FOR IMMEDIATE RELEASE
Contact: Laurie Kappe
$25,000 Cash Awards Honor Unsung Heroes of Violence Prevention
San Francisco — Kismet Evans’ personal history with drug abuse, incarceration, and homelessness inspires her to provide support and guidance to youth and their families. Orlando Ramos brings the power of education and his personal experience to inspire hope among at-risk students. Billie Weiss conducts pioneering public-health research that helps community-based organizations become more effective in preventing violence.
The California Wellness Foundation (TCWF) will honor these three individuals with its 16th annual California Peace Prize at a ceremony in Los Angeles on November 19, 2008. In recognition of their efforts to prevent violence and promote peace, each honoree will receive a cash award of $25,000. [Visit www.tcwf.org for biographies, photographs and video profiles.]
“This year’s honorees have helped youth and families touched by violence, and supported organizations that work to make our communities safer,” said Gary L. Yates, president and CEO of TCWF. “They represent thousands of unsung heroes dedicated to improving the health and well-being of California’s youth.”
Kismet Evans has worked over the past decade to provide drug, alcohol, and violence- intervention counseling for youth and to increase public awareness of the trauma that incarceration has on families and communities. Most recently, she was a program manager at Young Visionaries Youth Leadership Academy, where she worked to prevent violence and teen pregnancy through academics and job development among gang-affiliated and other youth at risk.
In the 1990s, Evans was incarcerated for drug-related offenses and experienced periods of homelessness. After a year of outpatient drug treatment, she realized that she wanted to help others. She first worked at MFI Recovery Center, a co-ed residential treatment program in Woodcrest, California, and continued her work at Inland Valley Recovery Center, in a program for female parolees and their children. She founded Men of Valor and Excellence, a recovery transitional program, and co-founded Inland Empire Veterans Stand Down, a program that connects homeless veterans and their families to resources.
“Who better to teach someone about the dangers that come along with the lifestyle of drugs and violence than someone who has been there?” asked Evans. “I share who I am so they know they’re not alone. There are second chances. There is hope.”
A native New Yorker, Orlando Ramos began his violence prevention work in several New York City high schools and moved west in 2006 to become principal of Richmond High School — located in one of the most impoverished communities in the San Francisco Bay Area.
Ramos is skillful at mediating among students involved in violent incidents and his interventions — especially among gang members — have led to community agreements and decreases in suspensions and incidents. Ramos helped the city of Richmond campaign for increased involvement of parents and community members in the lives of area youth. A key stakeholder in the California Cities Gang Prevention Network, he advocates to keep schools open until midnight in order to bring community-based organizations on campus to support youth and their families.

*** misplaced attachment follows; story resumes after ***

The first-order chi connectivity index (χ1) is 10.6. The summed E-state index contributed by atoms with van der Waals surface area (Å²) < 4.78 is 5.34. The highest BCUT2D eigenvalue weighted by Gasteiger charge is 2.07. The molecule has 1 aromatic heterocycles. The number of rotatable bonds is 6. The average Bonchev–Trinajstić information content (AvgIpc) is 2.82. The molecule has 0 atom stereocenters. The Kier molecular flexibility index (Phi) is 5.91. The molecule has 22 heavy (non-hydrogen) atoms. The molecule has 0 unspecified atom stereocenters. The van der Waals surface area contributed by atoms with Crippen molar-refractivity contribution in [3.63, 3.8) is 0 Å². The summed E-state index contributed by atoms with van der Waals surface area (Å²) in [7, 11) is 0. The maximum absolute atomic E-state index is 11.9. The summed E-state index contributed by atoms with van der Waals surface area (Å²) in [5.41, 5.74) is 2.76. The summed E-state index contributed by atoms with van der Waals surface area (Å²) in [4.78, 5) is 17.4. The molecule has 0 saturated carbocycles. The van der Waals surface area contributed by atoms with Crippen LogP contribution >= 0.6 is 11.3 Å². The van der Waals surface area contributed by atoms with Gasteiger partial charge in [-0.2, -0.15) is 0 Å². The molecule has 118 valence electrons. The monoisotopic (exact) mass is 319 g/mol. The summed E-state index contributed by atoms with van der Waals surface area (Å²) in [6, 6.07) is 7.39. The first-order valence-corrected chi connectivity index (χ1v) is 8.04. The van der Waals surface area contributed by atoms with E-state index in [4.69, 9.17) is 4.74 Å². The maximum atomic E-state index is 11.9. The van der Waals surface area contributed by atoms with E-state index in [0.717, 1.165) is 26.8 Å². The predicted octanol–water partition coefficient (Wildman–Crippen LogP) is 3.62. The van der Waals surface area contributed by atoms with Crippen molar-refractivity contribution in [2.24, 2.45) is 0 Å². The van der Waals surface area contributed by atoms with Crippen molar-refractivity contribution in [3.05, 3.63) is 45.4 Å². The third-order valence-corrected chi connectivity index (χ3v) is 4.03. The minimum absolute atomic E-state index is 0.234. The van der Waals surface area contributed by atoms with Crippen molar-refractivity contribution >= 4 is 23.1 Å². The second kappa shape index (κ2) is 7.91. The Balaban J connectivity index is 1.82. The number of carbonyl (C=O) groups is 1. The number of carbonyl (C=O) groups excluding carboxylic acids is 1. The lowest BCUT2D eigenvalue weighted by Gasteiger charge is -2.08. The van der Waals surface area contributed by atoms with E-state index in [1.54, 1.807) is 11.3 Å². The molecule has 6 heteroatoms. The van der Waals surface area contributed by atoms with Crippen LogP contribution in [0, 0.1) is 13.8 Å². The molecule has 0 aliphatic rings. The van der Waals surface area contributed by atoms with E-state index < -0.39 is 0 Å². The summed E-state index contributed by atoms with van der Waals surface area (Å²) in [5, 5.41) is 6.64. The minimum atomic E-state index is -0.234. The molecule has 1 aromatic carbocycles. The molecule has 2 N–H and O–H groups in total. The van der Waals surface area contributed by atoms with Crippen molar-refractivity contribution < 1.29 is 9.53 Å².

“I'm a firm believer that education saves lives,” Ramos said. “It was an incredibly talented teacher that got me into a GED program when I had dropped out. That person helped guide me and I try to be that role model for my students now.”
Billie Weiss is an epidemiologist and public health champion who has worked for over 20 years to reduce violence against youth. Weiss is currently the associate director of the Southern California Injury Prevention Research Center at the University of California, Los Angeles School of Public Health and the founder and executive director emeritus of the Violence Prevention Coalition of Greater Los Angeles.
Weiss’ research has investigated subjects including gang violence and violence against intimate partners. She has authored or co-authored numerous papers, including a study of a gang-violence epidemic in Los Angeles, and is considered an expert on the public health approach to reducing violence. Weiss is the former director of the Los Angeles County’s Injury and Violence Prevention Program.
“Things are not changing fast enough,” said Weiss. “We need everybody we can muster. I keep looking to build that critical mass of people that can tip this epidemic so that we really look at prevention and community building as opposed to locking youth up.”
The California Wellness Foundation is an independent, private foundation created in 1992 with a mission to improve the health of the people of California by making grants for health promotion, wellness education and disease prevention. The Foundation prioritizes eight issues for funding: diversity in the health professions, environmental health, healthy aging, mental health, teenage pregnancy prevention, violence prevention, women’s health, and work and health. It also responds to timely issues or special projects outside the funding priorities.
Since its first founding in 1992, TCWF has awarded 5,299 grants totaling $660 million . It is one of the state’s largest private foundations. Please visit TCWF’s website at www.tcwf.org for more information, including a newsroom section devoted to the California Peace Prize and the three honorees. High-resolution photos are available.
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Note to reporters & editors: “The” in “The California Wellness Foundation” is part of the Foundation’s legal name. Please do not drop or lowercase the “T.”